Cork City Council accused of “dereliction of duty” on cycle route rollout

Double yellow lines, car parking and junction markings have been added to two new street redesign projects in Cork but cycling markings have not even, in one case, after months. This issue is part of a web of problems with the projects, including illegal parking all over new cycle lanes and footpaths, and the lack of any protection for the cycle lanes the project leading to motorists whizzing into the cycle lane at speed.

The two separate projects are parallel to the N20 just before it crosses the River Lee.

One of the projects is the Knapp’s Square and Lower John’s Street Area Pedestrian and Cycle Measures project. Last year, reported how campaigners called for the project to be improved but questions still remain if what was even planned will be delivered.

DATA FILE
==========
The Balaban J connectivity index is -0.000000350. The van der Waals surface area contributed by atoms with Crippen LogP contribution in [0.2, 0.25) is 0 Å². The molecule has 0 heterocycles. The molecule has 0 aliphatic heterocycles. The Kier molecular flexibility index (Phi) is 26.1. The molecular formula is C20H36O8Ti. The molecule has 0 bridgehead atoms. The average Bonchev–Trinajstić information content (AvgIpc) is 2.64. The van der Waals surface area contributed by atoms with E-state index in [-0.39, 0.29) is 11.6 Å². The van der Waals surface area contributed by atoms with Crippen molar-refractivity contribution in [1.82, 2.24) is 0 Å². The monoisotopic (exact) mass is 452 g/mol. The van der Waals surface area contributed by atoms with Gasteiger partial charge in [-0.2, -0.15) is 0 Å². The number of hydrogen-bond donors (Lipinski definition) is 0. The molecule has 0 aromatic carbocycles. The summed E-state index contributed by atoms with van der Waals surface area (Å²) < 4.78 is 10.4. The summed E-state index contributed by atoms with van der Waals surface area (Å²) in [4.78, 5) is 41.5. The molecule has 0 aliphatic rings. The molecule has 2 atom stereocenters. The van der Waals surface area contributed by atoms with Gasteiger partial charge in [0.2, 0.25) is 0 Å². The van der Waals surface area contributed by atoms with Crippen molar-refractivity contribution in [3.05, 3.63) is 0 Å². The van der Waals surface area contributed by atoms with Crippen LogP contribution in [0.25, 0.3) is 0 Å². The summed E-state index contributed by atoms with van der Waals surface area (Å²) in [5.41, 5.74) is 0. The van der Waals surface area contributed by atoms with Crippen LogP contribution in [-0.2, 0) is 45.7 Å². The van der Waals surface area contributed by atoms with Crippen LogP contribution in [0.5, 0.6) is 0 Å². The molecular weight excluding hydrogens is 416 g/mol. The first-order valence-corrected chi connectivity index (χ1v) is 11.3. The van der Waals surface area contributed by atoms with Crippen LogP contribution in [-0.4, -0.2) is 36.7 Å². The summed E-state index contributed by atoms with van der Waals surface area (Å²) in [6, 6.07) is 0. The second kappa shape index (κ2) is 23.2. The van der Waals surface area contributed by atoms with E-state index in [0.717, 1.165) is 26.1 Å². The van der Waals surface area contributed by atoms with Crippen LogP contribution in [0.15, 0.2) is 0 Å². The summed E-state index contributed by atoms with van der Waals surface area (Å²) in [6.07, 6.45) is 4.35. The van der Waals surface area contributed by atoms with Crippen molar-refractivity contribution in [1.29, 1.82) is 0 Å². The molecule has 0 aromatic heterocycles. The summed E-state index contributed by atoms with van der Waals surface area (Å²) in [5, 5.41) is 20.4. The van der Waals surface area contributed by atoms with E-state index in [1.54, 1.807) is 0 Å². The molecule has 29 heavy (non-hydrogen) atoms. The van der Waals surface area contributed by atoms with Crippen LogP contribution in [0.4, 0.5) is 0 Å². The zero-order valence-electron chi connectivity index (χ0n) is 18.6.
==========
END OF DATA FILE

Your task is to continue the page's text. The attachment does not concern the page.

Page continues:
Right now, it looks like a resurfacing project more than a pedestrian and cycling scheme.

Cycling campaigners have grown increasingly frustrated with Cork City Council’s actions, inactions and refusal to engage with them to the point of taking the highly unusual step of saying “It’s hard to imagine it’s anything other than dereliction of duty by the City Council”.

“Lower John Street is a particular site of frustration,” said Louise O’Donnell, vice-chairperson of the Cork Cycling Campaign.

She said: “We have these beautiful plans on paper which would transform the commute for many. The Northside has a scarcity of cycle infrastructure. So, when we see double yellow lines and junction markings arriving in a timely fashion but the cycle lane is still unmarked, it’s hard to imagine it’s anything other than dereliction of duty by the City Council”. last week asked Cork City Council a series of questions on the project — including why the planned bicycle logos were not pained at the same time as the other road markings and if it is possible that what’s contained on some of the drawings would not even fit on the streets in question.